e reckon it would be fair to say that, on the right day, in the right light, Wicklow town might actually be prettier than Greystones.
Wicklow circa 1910
We blame the river. And the way the main street snakes all over the feckin’ place.
Yep, our sexy neighbour is one hell of a town. And, until our lazy local councillors get around to building a river through Greystones, Wicklow may even be the jewel in our sparkling county crown. The flash feck.
The Bone Shaker 2000
Mind you, the population is just over 11,000, and we’re currently cruising past 18,000 – so, you know, if Wicklow town starts behaving like the jewel in our sparkling county crown, we have plenty of hands here to slap a little sense back into the place.
With GG having already established archives onKillincarrig, Delgany, Kilcoole, Kilmacanogueand Bray, it’s only fair that our eponymous county neighbour should get a page all on its ownsome. Somewhere to pull together all the groovy archive pics – the bulk from the National Gallery of Ireland [cheers!] – that we’ve been storing over the last few years.
First though, a little history…
The earliest recorded mention of our county’s capital came in 130 AD, with Greek cartographer Ptolemyreferring to the town as Manapia.
Given a certain TV series currently being shot in the area, it’s fitting that the name Wicklow came from the old Viking word ‘Vykyngelo’ – which means, Meadow of the Vikings.
Even better is the story behind the town’s Irish name, Cill Mhantáin. Apparently, poor old St Patrick found he and his pals were far from welcome when they docked in Wicklow, the ensuing fight resulting in one of Paddy’s buddies getting a tooth knocked out. When he later returned to set up a church in the town, he was given the name Manntach (Toothless One). As for Cill Mhantáin, that’s translates as Church Of The Toothless One.
Pic: Glaucia Bernardo
Rockin’ name, but, 600 years later, when the Normans were doing all the raping and pillaging, they preferred the Wicklow name. And so, it stuck.
Once the Norman invasion kicked in, Wicklow was handed toMaurice FitzGerald, Lord of Lanstephan, who then set about building Black Castle [pictured Nov 2017 by Claucia Bernardo] in his honour. Over the years, this fortification would be held by the O’Byrne, the O’Toole and the Kavanagh clans before being abandoned when those English swines came to town. Led by certifiable cnut Sir Charles Coote, in revenge for theuprising of 1641, his troops engaged in what was then recorded as a ‘savage and indiscriminate’ slaughter of the townspeople. It was even said that a number of people were deliberately burnt to death in a building on what became known locally as Melancholy Lane.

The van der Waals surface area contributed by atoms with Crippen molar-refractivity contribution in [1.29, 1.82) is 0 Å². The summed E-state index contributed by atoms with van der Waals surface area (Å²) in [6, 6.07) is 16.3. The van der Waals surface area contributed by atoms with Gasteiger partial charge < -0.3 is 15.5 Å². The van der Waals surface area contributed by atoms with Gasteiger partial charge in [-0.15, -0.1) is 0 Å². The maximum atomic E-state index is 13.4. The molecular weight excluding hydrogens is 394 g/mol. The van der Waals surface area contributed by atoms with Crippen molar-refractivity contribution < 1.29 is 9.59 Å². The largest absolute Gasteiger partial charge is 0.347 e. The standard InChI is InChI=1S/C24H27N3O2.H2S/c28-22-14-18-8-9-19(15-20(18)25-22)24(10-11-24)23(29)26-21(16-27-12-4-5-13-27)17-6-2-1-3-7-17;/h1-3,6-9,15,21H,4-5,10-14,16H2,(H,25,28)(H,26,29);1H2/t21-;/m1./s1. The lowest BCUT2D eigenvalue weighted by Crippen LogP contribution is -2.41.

When it comes to Wicklow’s historic buildings, the oldest surviving settlement in the town is the Franciscan Abbey, whilst the Town Hall has had to take a back seat to the Gaol, built in 1702, and now a major tourist attraction and heritage centre. The fact that it was a place of execution up to the close of the 19th century is one of its strongest selling points, with Billy Byrne, a leader of the1798 rebellion, meeting his end there in 1799.
In Fitzwilliam Square, an obelisk marks the career ofCaptain Robert Halpin, commander of the telegraph cable Ship Great Eastern, who was born in Wicklow in 1836.
You can find a deeper, less crappy history of Wicklow town on the Our Heritage sitehere, and take their Heritage Trail here.Shout-out too, to the Facebook group,Wicklow Past, for some of the wonderful colour shots here.
Privacy & Cookies Policy
Necessary cookies are absolutely essential for the website to function properly. This category only includes cookies that ensures basic functionalities and security features of the website. These cookies do not store any personal information.
Any cookies that may not be particularly necessary for the website to function and is used specifically to collect user personal data via analytics, ads, other embedded contents are termed as non-necessary cookies. It is mandatory to procure user consent prior to running these cookies on your website.